Why this use of the Bible is problematic in practice…

[In my previous post I described how the dominant approach to the Bible I have seen in Christianity is problematic, if not outright impossible, to use given the development and the nature of the Bible.  In this post I want to look at some practical reasons why this approach fails when it is attempted.]

Despite the problems with the “Truth mine” approach to scripture that I have seen from the text, this approach is still the dominant approach to the Bible I have seen.  If this approach is problematic in its nature it is even more problematic in practice.  I just want to highlight a number of the practical problems I have seen with this approach.

1. Few Christians read or understand the Bible:  Many Christians have not read the entire Bible, nor have they deeply studied or thought about what they have read.  The most common situation is that Christians have uncritically read a handful of select passages from the Bible themselves and beyond that they trust authority figures to teach them the rest and tell them what the Bible says.  Authority figures can be their local clergy, teaching resources or the general consensus around them.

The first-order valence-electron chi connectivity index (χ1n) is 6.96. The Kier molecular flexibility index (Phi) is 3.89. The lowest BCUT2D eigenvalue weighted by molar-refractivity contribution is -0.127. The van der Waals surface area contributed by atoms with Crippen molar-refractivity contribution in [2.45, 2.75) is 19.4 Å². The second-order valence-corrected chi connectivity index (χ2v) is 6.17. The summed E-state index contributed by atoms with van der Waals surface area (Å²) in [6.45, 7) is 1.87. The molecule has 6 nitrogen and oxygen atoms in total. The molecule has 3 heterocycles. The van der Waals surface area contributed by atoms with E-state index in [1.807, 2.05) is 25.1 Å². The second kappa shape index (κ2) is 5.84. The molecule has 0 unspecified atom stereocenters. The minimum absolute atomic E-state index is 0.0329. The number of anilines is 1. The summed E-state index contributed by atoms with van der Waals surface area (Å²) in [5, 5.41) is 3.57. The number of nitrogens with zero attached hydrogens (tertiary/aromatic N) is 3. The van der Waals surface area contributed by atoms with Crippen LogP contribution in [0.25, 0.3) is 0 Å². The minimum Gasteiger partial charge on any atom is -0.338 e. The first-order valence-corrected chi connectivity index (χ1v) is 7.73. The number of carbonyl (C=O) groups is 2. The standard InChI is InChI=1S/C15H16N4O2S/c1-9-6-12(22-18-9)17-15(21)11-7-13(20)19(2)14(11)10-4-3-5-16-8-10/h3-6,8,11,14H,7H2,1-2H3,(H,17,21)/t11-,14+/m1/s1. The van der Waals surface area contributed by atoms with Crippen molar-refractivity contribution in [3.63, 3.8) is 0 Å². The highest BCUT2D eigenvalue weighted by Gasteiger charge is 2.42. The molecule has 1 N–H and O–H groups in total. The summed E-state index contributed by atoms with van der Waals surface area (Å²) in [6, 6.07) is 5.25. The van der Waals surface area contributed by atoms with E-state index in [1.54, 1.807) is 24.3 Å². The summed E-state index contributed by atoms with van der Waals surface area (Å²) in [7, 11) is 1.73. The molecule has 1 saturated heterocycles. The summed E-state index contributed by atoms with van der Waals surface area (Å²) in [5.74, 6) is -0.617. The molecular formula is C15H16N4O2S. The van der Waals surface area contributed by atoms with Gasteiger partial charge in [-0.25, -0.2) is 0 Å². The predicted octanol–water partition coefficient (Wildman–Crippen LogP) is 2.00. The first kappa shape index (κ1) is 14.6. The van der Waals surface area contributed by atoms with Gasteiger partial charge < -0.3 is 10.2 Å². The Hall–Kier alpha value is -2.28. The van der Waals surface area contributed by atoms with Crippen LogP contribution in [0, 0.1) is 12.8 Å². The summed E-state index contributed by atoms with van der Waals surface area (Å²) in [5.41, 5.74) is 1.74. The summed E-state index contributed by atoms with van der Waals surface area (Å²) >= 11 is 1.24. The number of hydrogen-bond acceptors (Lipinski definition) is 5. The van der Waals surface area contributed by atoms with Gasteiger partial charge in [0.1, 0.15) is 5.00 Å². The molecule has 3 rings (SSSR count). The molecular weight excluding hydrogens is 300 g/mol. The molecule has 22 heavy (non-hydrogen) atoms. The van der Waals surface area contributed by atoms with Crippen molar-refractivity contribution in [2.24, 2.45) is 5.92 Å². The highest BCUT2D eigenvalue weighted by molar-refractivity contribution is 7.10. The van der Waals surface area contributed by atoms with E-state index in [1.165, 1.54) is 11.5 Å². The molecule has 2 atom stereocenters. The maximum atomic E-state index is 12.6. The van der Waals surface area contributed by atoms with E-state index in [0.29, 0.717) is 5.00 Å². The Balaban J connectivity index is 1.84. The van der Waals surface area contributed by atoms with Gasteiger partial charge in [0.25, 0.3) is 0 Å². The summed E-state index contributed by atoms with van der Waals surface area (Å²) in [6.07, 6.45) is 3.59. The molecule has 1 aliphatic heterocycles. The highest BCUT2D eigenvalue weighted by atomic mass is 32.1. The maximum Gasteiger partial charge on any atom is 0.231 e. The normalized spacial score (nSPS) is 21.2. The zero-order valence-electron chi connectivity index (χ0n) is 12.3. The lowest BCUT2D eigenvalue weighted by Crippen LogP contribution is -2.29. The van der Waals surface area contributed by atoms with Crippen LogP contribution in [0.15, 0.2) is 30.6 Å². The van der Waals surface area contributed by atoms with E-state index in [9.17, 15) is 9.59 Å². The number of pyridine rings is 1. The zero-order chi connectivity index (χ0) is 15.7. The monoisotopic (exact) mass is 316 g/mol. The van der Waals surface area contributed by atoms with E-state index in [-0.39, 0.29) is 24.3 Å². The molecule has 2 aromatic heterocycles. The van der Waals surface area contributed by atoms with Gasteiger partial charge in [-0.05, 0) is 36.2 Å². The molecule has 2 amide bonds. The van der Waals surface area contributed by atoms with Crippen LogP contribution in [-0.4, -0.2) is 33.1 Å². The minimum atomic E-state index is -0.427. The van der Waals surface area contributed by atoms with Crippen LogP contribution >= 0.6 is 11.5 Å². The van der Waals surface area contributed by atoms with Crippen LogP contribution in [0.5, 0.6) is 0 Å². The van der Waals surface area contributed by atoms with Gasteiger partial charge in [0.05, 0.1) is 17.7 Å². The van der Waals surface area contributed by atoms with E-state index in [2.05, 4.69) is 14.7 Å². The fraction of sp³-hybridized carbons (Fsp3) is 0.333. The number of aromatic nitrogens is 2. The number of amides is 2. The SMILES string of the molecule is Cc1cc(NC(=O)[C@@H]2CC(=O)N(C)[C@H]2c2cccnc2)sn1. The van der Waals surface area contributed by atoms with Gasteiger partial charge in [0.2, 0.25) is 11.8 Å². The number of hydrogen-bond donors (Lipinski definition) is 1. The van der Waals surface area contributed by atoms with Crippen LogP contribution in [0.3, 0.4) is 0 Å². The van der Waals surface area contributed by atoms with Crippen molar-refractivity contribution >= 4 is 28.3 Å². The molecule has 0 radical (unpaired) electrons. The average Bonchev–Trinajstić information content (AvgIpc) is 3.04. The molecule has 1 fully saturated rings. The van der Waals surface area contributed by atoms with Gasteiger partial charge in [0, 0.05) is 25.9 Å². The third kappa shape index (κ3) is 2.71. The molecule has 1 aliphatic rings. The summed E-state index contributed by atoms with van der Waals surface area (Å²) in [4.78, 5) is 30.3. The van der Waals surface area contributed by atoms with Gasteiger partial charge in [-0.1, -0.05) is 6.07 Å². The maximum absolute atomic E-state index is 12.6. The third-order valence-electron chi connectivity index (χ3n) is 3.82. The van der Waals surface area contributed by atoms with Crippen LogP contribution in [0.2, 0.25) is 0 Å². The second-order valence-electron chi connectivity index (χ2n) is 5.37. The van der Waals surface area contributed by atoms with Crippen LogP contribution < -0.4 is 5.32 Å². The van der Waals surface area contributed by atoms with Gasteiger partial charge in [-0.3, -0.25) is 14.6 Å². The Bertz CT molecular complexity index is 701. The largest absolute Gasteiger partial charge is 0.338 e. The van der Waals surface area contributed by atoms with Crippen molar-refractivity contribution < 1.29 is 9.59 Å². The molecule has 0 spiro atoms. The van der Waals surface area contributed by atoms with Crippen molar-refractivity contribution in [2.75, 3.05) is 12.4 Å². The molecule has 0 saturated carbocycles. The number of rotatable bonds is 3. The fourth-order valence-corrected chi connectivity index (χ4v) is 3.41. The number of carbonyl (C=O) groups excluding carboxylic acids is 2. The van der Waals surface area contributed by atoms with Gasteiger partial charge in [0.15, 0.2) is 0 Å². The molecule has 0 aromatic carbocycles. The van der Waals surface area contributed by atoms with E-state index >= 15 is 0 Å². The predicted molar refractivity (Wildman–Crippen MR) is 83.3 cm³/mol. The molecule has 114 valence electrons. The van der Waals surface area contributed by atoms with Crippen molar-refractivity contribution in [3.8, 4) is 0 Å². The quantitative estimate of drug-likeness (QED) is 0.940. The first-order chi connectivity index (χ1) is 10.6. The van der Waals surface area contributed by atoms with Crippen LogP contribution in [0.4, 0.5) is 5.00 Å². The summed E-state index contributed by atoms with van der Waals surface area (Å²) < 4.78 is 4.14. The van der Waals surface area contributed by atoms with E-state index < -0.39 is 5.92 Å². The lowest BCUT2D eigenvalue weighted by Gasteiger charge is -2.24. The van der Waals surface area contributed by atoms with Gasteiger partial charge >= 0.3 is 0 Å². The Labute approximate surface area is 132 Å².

The issue: If the Bible is a Truth mine, many Christians are apparently farmers by trade and could not find the right mine to save their life.  Most Christians uncritically accept the spiritual truths taught to them by the religious leaders over them or what is the general consensus of their specific community, regardless of the actual merit or truth in these beliefs. Practically speaking, anytime such power is concentrated in the hands of a few, and people go along with the dominant view of those around them, abuses and half-truths exist, if not flourish.

2. Christians read and use the Bible inconsistently and selectively: Christians very selectively read their Bibles and then inconsistently apply the “Truth mine” approach to what they decide to read. Passages that suit their pre-existing beliefs are read and treated as timeless truths for all time. Passages that would challenge their beliefs are ignored or begrudgingly accepted as part of the Bible but then explained away in some fashion.

Scott McKnight wrote an entire book, Blue Parakeets, dedicated to show how all Christians “pick and choose” which verses to apply to contemporary life. I would greatly encourage any interested in examining this issue further to read this book. I have attached a few examples of my own of this issue at the bottom of the post.

The Issue:  In practice, it is Christians, not God, who decide which parts of the Bible are diamonds of eternal and divine truth to be obeyed today and treasured forever and which parts of the Bible are to be considered the dirt around the diamond to be discarded and ignored. Practically speaking, Christians find statements in the Bible that support their positions, and then suggest their position is the only “biblical truth” on the subject.